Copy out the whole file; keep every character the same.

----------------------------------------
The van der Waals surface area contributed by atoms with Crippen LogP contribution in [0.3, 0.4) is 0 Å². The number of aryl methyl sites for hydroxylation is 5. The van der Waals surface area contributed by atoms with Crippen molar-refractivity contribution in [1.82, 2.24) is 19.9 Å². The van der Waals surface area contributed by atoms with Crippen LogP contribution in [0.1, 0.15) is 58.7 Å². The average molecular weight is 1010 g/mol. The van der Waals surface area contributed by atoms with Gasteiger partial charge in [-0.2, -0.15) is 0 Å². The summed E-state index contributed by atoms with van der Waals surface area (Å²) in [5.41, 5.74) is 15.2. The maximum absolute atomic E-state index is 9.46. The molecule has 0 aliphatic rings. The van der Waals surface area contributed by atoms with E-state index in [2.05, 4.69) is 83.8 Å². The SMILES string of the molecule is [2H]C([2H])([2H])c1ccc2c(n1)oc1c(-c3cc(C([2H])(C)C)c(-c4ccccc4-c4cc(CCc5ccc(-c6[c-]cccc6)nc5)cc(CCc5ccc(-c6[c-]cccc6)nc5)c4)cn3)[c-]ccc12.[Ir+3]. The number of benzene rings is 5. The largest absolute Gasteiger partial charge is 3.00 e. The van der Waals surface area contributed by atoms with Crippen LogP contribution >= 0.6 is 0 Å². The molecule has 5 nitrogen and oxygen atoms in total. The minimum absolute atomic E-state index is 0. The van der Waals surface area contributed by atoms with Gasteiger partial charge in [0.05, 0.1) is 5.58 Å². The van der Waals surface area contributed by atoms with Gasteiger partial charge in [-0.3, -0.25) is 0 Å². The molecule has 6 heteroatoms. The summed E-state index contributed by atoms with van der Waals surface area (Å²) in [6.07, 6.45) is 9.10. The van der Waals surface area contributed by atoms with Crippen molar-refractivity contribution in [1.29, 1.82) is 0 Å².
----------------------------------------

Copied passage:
The van der Waals surface area contributed by atoms with Crippen LogP contribution in [0.3, 0.4) is 0 Å². The number of aryl methyl sites for hydroxylation is 5. The van der Waals surface area contributed by atoms with Crippen molar-refractivity contribution in [1.82, 2.24) is 19.9 Å². The van der Waals surface area contributed by atoms with Crippen LogP contribution in [0.1, 0.15) is 58.7 Å². The average molecular weight is 1010 g/mol. The van der Waals surface area contributed by atoms with Gasteiger partial charge in [-0.2, -0.15) is 0 Å². The summed E-state index contributed by atoms with van der Waals surface area (Å²) in [5.41, 5.74) is 15.2. The maximum absolute atomic E-state index is 9.46. The molecule has 0 aliphatic rings. The van der Waals surface area contributed by atoms with E-state index in [2.05, 4.69) is 83.8 Å². The SMILES string of the molecule is [2H]C([2H])([2H])c1ccc2c(n1)oc1c(-c3cc(C([2H])(C)C)c(-c4ccccc4-c4cc(CCc5ccc(-c6[c-]cccc6)nc5)cc(CCc5ccc(-c6[c-]cccc6)nc5)c4)cn3)[c-]ccc12.[Ir+3]. The number of benzene rings is 5. The largest absolute Gasteiger partial charge is 3.00 e. The van der Waals surface area contributed by atoms with Crippen LogP contribution >= 0.6 is 0 Å². The molecule has 5 nitrogen and oxygen atoms in total. The minimum absolute atomic E-state index is 0. The van der Waals surface area contributed by atoms with Gasteiger partial charge in [0.05, 0.1) is 5.58 Å². The van der Waals surface area contributed by atoms with Gasteiger partial charge in [-0.3, -0.25) is 0 Å². The molecule has 6 heteroatoms. The summed E-state index contributed by atoms with van der Waals surface area (Å²) in [6.07, 6.45) is 9.10. The van der Waals surface area contributed by atoms with Crippen molar-refractivity contribution in [1.29, 1.82) is 0 Å².